Dont get caught out. If you are a private landlord this has implications for you . If you wish to have an informal discussion with our team here about this subject please give us a call. More information will be added to our Blog on this shortly.
The end of January 2018 heralded the implementation of the new statutory code of practise for letting agents. In simple terms that means that all Letting Agents in Scotland have to comply with this Code and should also now apply to join the Scottish Letting Agents Register.
For landlords and tenants this effectively lays down a minimum standard of service that they can expect to receive from their Agent and gives them a way of challenging poor practise should this occur. This is only one part of a larger raft of regulatory changes affecting the sector , which have been covered at length in earlier posts. The important thing here is that Letting Agents have clear guidelines regarding their conduct and that staff meet the required standards having completed relevant training leading to SCQF level 6 or its equivalent.
All Agents must have gained access to the Register by October 1st 2018 or they will not be able to continue to offer these services.
Rentlocally is keeping well ahead of all the relevant dates and has in place a robust strategy to ensure that we are fully ready to meet the challenges of this new and more regulated future.
Many tenants report dampness to landlords or managing agents which turns
out to be condensation. This happens when warm air comes into contact with
a cold surface and moisture in the air turns into droplets of water.
If your tenants property has condensation, you may find a blackish mould
growing on the inside face of external walls, in the corners of rooms, on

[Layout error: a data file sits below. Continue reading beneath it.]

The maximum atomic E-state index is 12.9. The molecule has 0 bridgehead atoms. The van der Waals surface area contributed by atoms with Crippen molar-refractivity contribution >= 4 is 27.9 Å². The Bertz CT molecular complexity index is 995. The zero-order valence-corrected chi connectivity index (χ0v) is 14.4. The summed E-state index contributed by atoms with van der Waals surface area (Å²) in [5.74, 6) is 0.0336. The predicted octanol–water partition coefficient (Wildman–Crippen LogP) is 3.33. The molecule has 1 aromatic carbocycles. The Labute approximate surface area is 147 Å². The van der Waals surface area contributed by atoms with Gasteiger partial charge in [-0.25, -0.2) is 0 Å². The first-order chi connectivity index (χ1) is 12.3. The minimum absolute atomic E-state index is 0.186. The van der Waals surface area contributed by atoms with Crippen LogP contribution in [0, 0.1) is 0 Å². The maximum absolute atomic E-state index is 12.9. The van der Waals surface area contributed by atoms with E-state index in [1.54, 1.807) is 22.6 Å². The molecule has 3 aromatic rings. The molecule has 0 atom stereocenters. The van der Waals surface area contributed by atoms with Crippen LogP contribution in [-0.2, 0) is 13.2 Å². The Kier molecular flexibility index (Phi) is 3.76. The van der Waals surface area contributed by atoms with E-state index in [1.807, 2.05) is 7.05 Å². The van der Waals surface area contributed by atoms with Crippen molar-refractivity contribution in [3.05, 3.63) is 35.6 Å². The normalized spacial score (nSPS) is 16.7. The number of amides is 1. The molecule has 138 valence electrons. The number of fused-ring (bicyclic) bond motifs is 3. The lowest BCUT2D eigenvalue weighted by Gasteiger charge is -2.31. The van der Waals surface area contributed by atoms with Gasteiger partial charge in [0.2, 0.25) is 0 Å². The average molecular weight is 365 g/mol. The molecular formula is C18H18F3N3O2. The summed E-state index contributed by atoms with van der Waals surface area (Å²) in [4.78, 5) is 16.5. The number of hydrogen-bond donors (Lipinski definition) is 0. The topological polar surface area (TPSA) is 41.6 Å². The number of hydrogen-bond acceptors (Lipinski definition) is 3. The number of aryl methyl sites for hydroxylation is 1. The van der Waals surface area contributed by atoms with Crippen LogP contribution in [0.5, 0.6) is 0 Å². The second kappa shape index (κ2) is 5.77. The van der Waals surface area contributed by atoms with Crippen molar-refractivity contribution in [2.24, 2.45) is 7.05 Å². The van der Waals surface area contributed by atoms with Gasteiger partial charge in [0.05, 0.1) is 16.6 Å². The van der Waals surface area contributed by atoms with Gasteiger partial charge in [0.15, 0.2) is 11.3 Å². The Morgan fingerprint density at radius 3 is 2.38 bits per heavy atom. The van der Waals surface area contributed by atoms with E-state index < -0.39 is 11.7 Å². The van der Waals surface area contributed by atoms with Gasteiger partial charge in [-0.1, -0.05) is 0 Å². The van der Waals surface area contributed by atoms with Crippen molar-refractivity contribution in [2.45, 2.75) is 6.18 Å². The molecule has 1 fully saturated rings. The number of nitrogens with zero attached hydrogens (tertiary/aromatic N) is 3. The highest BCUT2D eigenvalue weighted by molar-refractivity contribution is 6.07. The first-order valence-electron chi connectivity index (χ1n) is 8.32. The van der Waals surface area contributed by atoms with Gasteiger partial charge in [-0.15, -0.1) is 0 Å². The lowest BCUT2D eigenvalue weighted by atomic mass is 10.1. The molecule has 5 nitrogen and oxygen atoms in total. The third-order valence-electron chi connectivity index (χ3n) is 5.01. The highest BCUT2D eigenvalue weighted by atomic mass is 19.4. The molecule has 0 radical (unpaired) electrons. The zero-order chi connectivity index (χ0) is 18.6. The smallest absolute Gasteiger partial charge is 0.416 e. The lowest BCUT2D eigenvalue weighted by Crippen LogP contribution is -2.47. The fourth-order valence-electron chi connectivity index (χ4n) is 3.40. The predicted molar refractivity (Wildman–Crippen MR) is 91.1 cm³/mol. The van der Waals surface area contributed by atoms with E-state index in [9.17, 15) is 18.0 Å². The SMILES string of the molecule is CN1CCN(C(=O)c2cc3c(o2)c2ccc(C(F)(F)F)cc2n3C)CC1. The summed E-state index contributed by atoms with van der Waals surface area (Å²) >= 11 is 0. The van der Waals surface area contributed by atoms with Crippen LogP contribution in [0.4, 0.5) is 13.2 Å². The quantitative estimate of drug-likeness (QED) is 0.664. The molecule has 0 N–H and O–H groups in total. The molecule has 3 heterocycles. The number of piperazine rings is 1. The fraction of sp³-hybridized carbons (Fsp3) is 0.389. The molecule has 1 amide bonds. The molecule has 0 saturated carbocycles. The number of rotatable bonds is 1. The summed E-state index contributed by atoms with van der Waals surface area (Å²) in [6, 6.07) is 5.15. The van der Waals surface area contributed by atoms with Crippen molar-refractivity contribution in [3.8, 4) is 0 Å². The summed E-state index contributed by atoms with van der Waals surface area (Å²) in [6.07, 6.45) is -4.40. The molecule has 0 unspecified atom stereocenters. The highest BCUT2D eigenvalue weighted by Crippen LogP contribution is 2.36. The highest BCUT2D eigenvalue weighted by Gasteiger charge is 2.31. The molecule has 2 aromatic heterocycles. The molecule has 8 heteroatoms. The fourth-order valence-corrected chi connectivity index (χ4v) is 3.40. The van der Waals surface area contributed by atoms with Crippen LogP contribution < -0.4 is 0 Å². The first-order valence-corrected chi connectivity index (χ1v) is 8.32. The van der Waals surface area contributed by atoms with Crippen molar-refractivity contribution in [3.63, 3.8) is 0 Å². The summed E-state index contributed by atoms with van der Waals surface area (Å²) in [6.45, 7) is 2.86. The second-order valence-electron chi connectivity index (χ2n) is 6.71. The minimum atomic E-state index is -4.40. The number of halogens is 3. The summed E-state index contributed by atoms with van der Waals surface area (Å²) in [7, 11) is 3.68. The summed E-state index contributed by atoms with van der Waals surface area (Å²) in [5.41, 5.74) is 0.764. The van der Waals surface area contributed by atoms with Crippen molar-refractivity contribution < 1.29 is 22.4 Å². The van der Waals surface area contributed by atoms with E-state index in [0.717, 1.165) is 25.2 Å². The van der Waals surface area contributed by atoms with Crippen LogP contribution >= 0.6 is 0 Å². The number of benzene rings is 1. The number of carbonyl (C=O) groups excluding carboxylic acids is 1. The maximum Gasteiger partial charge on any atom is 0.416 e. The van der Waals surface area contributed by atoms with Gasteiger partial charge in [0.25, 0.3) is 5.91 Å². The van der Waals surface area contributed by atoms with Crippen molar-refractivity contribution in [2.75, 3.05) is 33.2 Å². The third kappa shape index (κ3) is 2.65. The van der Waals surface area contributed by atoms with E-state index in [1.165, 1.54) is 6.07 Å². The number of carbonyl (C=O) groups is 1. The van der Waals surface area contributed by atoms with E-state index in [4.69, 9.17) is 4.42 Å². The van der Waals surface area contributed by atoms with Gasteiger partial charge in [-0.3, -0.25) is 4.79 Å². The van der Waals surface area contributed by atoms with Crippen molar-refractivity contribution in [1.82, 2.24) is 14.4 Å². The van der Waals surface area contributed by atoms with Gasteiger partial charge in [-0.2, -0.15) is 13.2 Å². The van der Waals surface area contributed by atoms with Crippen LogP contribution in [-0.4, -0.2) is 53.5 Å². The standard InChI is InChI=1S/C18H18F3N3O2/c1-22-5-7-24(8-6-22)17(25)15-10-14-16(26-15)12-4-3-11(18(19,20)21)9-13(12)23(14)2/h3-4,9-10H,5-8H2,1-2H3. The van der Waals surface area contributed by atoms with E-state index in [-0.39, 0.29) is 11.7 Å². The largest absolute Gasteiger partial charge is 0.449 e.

window frames and behind wardrobes and other furniture. The mould is a
result of the condensation not being cleaned & dried in time.
Condensation is one of the main reasons why a full deposit is not returned to
a tenant at the end of the tenancy period. This is because it is normally the
responsibility of the tenant to take all reasonable steps to adequately
ventilate as well as heat the house.
If any condensation develops, the tenant is normally expected to wipe down
and clean the affected surfaces from time to time to prevent the growth of
mould and any other associated damage that can be caused to the window
frames, floor, walls and ceilings.
Tenants can reduce the risk of condensation by doing the following:
1. Open a window when you are cooking and keep lids on saucepans.
2. Leave the bathroom window open after a bath or shower to clear steam.
3. Keep the bathroom door shut when you are having a bath or shower.
4. Do not block air vents of airbricks.
5. Open windows in all your rooms for a few minutes each day to let some
fresh air circulate.
6. Leave some background heating on all day in cold weather.
7. Do not cover radiators or storage heaters with damp clothing.
New investment in the buy-to-let market has fallen by £20bn in two years as the lethal combination of tighter tax and mortgage rules has begun to take its toll on landlords.
Figures released yesterday by IMLA, the mortgage broker trade body, show that the value of new money raised to invest in buy-to-let properties has fallen by 80pc, from £25bn in 2015 to just £5bn in 2017.
In that period, a series of reforms have had a punitive effect on landlords. The stamp duty surcharge on additional properties was introduced in 2016, making expanding a portfolio more expensive, and the phased removal of mortgage interest relief which began last year has also squeezed profits.
Meanwhile some landlords now face an uphill battle getting mortgages at all, thanks to changes to lending restrictions ushered in by the Prudential Regulation Authority, a part of the Bank of England, at the tail end of last year.
There are currently 4.5 million people living in the private-rented sector and, IMLA warned that if demand continues to increase at current rates the crackdown on landlords may force average rents upwards.
Now introduced in Scotland , there are stringent new directives that must be adhered to for any business that would fairly be described as a letting Agent or some derivative thereof. These set out standards of practise which should ensure that all Agents are fully equipped to provide a professional service and that as an industry a benchmark level is implemented across the board.